Design and use of flags speaking task Read aloud 22 Practice
111 Read aloud
In the middle ages, the design and use of flags were considered a means of identifying social status. Flags were, therefore, the symbols not of nations, but of the nobility. The design of each flag resembled the “devices” on the noble’s Coat of Arms, and the size of the flag was an indication of how high the owner stood in the nobility.
112 Read aloud
The ritual of the state opening of parliament still illustrates the basis of the British constitution. The sovereignty of the Royal Family has passed to the sovereignty of parliament, leaving the monarchy with the trappings of power, while prime ministers are still denied the kind of status that is given to American and French Presidents.
113 Read aloud
Most peasants remained self-sufficient and skeptical about money – and with good reason: the triumph of capitalism probably made them worse off. They now had to deal with a centralized imperial state that was collecting tax more efficiently, giving more power to landlords, and slowly reducing customary peasant rights to land and produce.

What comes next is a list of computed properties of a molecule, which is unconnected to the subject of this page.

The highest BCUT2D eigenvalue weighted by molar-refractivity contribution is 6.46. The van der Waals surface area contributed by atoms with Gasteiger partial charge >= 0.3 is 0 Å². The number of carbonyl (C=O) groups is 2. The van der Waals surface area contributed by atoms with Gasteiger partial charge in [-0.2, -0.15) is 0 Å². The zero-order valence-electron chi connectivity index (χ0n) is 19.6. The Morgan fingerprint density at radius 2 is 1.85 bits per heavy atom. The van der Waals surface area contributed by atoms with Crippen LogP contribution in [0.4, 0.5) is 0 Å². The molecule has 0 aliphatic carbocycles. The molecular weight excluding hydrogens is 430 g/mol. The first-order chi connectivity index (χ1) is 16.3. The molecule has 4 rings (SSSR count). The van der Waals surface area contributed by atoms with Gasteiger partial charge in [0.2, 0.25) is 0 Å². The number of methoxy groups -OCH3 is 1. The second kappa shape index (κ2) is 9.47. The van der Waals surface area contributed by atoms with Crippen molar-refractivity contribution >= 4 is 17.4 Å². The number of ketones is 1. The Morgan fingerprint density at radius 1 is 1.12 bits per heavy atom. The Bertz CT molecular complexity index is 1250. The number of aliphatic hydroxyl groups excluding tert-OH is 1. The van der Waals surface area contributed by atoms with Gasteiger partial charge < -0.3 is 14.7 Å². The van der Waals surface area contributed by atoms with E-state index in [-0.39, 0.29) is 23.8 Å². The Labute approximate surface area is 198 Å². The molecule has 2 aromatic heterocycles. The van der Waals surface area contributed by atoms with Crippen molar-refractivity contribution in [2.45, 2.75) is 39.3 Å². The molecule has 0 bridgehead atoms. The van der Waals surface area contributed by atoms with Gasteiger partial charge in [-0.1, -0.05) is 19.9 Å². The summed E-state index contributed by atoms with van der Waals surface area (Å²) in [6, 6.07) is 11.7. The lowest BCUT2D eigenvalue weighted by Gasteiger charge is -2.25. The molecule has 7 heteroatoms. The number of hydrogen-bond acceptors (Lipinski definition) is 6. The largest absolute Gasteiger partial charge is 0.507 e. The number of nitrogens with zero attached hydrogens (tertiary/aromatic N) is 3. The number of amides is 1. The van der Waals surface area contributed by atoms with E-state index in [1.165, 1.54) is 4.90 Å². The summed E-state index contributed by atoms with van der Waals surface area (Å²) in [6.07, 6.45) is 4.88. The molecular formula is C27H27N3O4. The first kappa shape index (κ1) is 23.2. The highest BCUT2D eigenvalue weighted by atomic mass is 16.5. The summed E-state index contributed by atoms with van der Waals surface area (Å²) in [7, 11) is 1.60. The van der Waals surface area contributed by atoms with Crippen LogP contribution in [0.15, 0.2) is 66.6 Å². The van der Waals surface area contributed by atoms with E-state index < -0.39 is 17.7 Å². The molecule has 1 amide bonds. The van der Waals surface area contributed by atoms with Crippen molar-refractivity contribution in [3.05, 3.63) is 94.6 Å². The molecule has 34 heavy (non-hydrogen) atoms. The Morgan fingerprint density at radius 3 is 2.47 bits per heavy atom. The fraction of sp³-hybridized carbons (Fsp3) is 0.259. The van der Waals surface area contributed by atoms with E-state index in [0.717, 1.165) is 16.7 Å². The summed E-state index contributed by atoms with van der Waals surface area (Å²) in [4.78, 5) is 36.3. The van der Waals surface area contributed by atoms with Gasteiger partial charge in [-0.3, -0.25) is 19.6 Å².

114 Read aloud
Another method governments use to try and influence the private sector is economic planning. For a long time now, socialist and communist states have used planning as an alternative to the price mechanism, organizing production and distributing their resources according to social and strategic needs, rather than based on purely economic considerations.
115 Read aloud
Most succulent plants are found in regions where there is little rainfall, dry air, plenty of sunshine, porous soils and high temperatures during part of the year. These conditions have caused changes in plant structures, which have resulted in greatly increased thickness of stems, leaves and sometimes roots, enabling them to store moisture from the infrequent rains.